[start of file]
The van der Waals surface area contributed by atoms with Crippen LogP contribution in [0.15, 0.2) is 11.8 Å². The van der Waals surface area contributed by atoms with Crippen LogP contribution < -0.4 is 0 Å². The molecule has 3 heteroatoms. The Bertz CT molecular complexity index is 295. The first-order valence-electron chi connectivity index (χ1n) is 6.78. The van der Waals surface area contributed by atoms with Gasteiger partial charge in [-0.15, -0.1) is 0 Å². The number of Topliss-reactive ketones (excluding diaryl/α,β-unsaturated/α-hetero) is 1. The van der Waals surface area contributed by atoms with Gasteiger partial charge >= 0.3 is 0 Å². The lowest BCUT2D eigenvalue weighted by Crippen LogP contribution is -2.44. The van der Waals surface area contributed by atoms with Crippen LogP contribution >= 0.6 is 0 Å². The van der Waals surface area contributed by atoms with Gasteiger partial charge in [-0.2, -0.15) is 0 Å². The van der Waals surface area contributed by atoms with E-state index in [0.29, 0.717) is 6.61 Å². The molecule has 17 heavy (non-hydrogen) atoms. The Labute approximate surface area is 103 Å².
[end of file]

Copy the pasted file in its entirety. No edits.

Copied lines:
The van der Waals surface area contributed by atoms with Crippen LogP contribution in [0.15, 0.2) is 11.8 Å². The van der Waals surface area contributed by atoms with Crippen LogP contribution < -0.4 is 0 Å². The molecule has 3 heteroatoms. The Bertz CT molecular complexity index is 295. The first-order valence-electron chi connectivity index (χ1n) is 6.78. The van der Waals surface area contributed by atoms with Gasteiger partial charge in [-0.15, -0.1) is 0 Å². The number of Topliss-reactive ketones (excluding diaryl/α,β-unsaturated/α-hetero) is 1. The van der Waals surface area contributed by atoms with Gasteiger partial charge >= 0.3 is 0 Å². The lowest BCUT2D eigenvalue weighted by Crippen LogP contribution is -2.44. The van der Waals surface area contributed by atoms with Crippen LogP contribution >= 0.6 is 0 Å². The van der Waals surface area contributed by atoms with Gasteiger partial charge in [-0.2, -0.15) is 0 Å². The van der Waals surface area contributed by atoms with E-state index in [0.29, 0.717) is 6.61 Å². The molecule has 17 heavy (non-hydrogen) atoms. The Labute approximate surface area is 103 Å².